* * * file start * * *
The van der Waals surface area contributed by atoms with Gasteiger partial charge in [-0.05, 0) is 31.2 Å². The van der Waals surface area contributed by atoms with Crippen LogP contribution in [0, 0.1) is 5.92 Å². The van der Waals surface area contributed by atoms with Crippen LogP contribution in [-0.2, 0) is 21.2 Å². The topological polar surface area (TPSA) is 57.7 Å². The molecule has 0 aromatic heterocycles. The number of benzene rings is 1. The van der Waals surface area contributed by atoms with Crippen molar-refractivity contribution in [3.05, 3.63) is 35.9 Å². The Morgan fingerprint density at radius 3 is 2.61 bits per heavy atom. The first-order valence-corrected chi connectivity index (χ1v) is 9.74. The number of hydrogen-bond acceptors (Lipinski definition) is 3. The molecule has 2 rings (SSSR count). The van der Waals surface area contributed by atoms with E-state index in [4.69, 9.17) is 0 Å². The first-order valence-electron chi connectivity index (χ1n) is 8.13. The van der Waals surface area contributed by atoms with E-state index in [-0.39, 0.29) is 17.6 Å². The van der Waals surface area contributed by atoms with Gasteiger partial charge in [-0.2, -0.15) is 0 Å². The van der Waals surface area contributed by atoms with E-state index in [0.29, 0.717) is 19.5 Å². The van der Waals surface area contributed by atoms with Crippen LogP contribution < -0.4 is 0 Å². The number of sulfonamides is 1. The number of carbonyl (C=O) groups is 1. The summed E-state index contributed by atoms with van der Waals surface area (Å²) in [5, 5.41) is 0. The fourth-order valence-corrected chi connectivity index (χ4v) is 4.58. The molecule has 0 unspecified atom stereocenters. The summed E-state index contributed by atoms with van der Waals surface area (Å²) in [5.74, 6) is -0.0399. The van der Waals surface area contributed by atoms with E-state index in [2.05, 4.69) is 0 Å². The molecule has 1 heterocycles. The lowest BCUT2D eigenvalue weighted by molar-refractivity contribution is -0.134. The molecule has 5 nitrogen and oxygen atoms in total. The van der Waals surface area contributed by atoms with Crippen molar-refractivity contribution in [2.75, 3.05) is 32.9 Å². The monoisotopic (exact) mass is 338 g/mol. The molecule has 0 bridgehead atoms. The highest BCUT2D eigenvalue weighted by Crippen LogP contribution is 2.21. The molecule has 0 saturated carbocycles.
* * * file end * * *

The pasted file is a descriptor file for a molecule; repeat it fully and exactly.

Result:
The van der Waals surface area contributed by atoms with Gasteiger partial charge in [-0.05, 0) is 31.2 Å². The van der Waals surface area contributed by atoms with Crippen LogP contribution in [0, 0.1) is 5.92 Å². The van der Waals surface area contributed by atoms with Crippen LogP contribution in [-0.2, 0) is 21.2 Å². The topological polar surface area (TPSA) is 57.7 Å². The molecule has 0 aromatic heterocycles. The number of benzene rings is 1. The van der Waals surface area contributed by atoms with Crippen molar-refractivity contribution in [3.05, 3.63) is 35.9 Å². The Morgan fingerprint density at radius 3 is 2.61 bits per heavy atom. The first-order valence-corrected chi connectivity index (χ1v) is 9.74. The number of hydrogen-bond acceptors (Lipinski definition) is 3. The molecule has 2 rings (SSSR count). The van der Waals surface area contributed by atoms with E-state index in [4.69, 9.17) is 0 Å². The first-order valence-electron chi connectivity index (χ1n) is 8.13. The van der Waals surface area contributed by atoms with E-state index in [-0.39, 0.29) is 17.6 Å². The van der Waals surface area contributed by atoms with Gasteiger partial charge in [-0.2, -0.15) is 0 Å². The van der Waals surface area contributed by atoms with E-state index in [0.29, 0.717) is 19.5 Å². The van der Waals surface area contributed by atoms with Crippen LogP contribution < -0.4 is 0 Å². The number of sulfonamides is 1. The number of carbonyl (C=O) groups is 1. The summed E-state index contributed by atoms with van der Waals surface area (Å²) in [5, 5.41) is 0. The fourth-order valence-corrected chi connectivity index (χ4v) is 4.58. The molecule has 0 unspecified atom stereocenters. The summed E-state index contributed by atoms with van der Waals surface area (Å²) in [5.74, 6) is -0.0399. The van der Waals surface area contributed by atoms with E-state index in [2.05, 4.69) is 0 Å². The molecule has 1 heterocycles. The lowest BCUT2D eigenvalue weighted by molar-refractivity contribution is -0.134. The molecule has 5 nitrogen and oxygen atoms in total. The van der Waals surface area contributed by atoms with Crippen molar-refractivity contribution in [2.75, 3.05) is 32.9 Å². The monoisotopic (exact) mass is 338 g/mol. The molecule has 0 bridgehead atoms. The highest BCUT2D eigenvalue weighted by Crippen LogP contribution is 2.21. The molecule has 0 saturated carbocycles.